- Annual Bedtime Stories day.
- Engaging in the Key Stages 1 and 2 ‘Reading Road Map’ challenges.
- Visits from authors and poets. For example, Neal Zetter visits our school on an annual basis!
In addition, 1:1 reading is put in place for children that need extra practise. Books that the children take home are carefully chosen to match the children’s interests and their level of fluency.
Reading environments and choice to promote reading for pleasure:
All classrooms contain an engaging, clearly labelled, tidy book corner with a range of classic and new, high-quality fiction and non-fiction texts.
A reading area is available next to our school hall so that children can access books throughout their playtimes.
Newspapers are made available and regularly changed so that children can keep up to date with current affairs.
Children can seek advice from any staff member on how to choose a book that they will like and exposure to new authors and genres.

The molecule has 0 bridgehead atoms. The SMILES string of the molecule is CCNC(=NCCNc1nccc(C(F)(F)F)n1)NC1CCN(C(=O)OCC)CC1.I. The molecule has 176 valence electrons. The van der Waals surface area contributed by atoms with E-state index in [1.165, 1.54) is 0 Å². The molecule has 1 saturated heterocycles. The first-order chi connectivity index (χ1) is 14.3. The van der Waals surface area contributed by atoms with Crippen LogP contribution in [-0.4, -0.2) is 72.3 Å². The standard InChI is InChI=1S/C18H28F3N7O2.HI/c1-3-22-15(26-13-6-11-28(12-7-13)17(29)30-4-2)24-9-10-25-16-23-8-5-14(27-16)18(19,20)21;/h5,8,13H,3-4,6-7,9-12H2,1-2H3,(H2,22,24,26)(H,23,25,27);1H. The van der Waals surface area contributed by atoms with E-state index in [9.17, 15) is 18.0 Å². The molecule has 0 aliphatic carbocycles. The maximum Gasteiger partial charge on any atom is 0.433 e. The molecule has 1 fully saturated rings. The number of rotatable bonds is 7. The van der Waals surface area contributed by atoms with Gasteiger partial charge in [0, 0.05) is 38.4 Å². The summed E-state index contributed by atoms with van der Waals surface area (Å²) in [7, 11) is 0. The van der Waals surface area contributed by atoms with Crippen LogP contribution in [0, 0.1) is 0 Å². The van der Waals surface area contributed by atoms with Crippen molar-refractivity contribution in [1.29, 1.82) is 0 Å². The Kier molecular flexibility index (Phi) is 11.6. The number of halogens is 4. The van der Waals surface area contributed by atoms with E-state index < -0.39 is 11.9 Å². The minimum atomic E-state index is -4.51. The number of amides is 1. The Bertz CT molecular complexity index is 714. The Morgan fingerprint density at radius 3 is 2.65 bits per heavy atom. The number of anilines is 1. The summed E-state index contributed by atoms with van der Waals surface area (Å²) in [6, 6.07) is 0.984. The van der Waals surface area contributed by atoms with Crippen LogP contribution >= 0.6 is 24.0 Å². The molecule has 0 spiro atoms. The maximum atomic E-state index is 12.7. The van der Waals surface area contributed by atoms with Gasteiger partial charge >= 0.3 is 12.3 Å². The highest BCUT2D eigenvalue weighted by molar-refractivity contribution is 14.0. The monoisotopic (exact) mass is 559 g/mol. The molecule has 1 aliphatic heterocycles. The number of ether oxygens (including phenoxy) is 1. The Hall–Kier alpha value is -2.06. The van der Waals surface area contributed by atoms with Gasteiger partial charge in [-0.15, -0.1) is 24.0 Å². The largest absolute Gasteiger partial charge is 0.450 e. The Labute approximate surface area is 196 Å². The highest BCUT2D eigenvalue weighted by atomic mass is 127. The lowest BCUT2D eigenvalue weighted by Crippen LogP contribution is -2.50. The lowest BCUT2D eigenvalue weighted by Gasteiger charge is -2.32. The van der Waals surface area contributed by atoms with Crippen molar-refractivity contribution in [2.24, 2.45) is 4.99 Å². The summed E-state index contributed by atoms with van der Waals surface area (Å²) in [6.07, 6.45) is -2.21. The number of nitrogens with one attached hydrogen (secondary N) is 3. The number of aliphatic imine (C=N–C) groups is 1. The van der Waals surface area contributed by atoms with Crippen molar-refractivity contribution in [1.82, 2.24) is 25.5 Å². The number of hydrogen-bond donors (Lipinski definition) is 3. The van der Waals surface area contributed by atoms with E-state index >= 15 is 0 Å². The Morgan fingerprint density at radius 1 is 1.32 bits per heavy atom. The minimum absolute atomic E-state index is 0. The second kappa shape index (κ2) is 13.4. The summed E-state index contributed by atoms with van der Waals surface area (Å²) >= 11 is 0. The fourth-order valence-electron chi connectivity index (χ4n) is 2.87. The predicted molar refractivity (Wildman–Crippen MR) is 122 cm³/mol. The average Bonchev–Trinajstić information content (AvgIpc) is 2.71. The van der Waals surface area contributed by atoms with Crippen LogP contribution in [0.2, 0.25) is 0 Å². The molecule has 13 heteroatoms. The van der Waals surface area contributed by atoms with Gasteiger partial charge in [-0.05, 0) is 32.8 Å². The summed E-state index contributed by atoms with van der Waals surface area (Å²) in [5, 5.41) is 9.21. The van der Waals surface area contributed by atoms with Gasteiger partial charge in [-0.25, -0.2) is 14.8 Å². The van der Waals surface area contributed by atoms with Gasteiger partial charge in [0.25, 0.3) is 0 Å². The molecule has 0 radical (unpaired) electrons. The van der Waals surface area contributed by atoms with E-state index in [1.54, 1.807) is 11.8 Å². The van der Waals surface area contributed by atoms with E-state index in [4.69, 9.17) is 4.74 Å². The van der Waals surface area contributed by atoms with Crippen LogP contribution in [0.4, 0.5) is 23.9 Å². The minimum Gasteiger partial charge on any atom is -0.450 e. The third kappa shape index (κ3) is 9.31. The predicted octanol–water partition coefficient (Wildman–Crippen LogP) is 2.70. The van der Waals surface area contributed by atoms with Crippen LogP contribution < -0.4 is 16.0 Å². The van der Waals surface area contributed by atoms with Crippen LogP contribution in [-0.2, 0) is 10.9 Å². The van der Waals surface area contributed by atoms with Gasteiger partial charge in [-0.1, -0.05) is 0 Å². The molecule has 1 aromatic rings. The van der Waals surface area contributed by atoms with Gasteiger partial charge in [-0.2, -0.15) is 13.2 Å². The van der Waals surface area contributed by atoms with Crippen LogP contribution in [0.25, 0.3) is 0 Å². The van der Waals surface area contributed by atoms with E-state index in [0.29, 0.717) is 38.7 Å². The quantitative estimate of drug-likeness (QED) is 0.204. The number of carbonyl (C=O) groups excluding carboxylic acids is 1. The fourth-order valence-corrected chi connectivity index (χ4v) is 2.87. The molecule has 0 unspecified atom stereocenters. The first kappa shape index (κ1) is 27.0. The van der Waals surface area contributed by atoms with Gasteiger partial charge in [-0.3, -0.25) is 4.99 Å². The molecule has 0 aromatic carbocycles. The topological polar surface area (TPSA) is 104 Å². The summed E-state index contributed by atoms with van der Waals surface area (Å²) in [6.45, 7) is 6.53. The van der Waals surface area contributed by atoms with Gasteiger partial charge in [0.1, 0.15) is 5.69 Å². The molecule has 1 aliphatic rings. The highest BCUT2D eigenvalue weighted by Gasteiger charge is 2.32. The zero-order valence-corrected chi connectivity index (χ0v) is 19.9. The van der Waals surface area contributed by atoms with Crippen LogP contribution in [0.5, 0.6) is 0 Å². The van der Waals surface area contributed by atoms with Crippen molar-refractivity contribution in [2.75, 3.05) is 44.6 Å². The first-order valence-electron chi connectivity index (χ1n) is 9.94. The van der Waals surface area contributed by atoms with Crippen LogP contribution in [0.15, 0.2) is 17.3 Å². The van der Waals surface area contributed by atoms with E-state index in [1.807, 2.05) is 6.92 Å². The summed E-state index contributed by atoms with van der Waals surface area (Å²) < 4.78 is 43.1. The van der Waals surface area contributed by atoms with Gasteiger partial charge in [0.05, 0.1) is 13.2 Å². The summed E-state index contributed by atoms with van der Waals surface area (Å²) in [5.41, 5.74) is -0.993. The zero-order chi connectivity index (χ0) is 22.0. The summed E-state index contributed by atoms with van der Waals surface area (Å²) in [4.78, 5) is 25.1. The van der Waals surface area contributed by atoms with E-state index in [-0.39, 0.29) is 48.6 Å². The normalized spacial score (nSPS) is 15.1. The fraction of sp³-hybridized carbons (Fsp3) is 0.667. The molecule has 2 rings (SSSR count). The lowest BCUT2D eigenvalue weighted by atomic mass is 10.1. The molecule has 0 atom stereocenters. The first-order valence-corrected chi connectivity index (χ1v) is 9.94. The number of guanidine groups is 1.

Time every week to choose a book and read for pleasure.
Dedicated time each week in our school library.
Daily opportunities to engage in quality discussions about books.
Access to enthusiastic staff:
- with good knowledge of children’s books and who enjoy participating in book talk.
- who are motivated and participate wholeheartedly in reading enrichment activities such as World Book Day.
- who model the love of reading!
At St Mary & St Pancras, we look for ways to inspire and motivate children so that they see themselves as writers. We have created our own bespoke Writing Curriculum underpinned by rich texts to match the needs and interests of each year group. Children engage with high quality picture books, novels and non-fiction. They are immersed into the text through a wide range of interactive and cross-curricular teaching approaches including:
Responding to illustrations
Only small pieces of text are shared at a time, building suspense and excitement for learning. This enables development of a wide range of reading strategies, including prediction, inference, questioning and analysis. Children take ownership of the text and engage with it creatively and deeply as they become enthusiastic and critical readers of a range of text types. Whilst developing a love for reading, these texts also inspire children to write creatively with a sense of audience and purpose.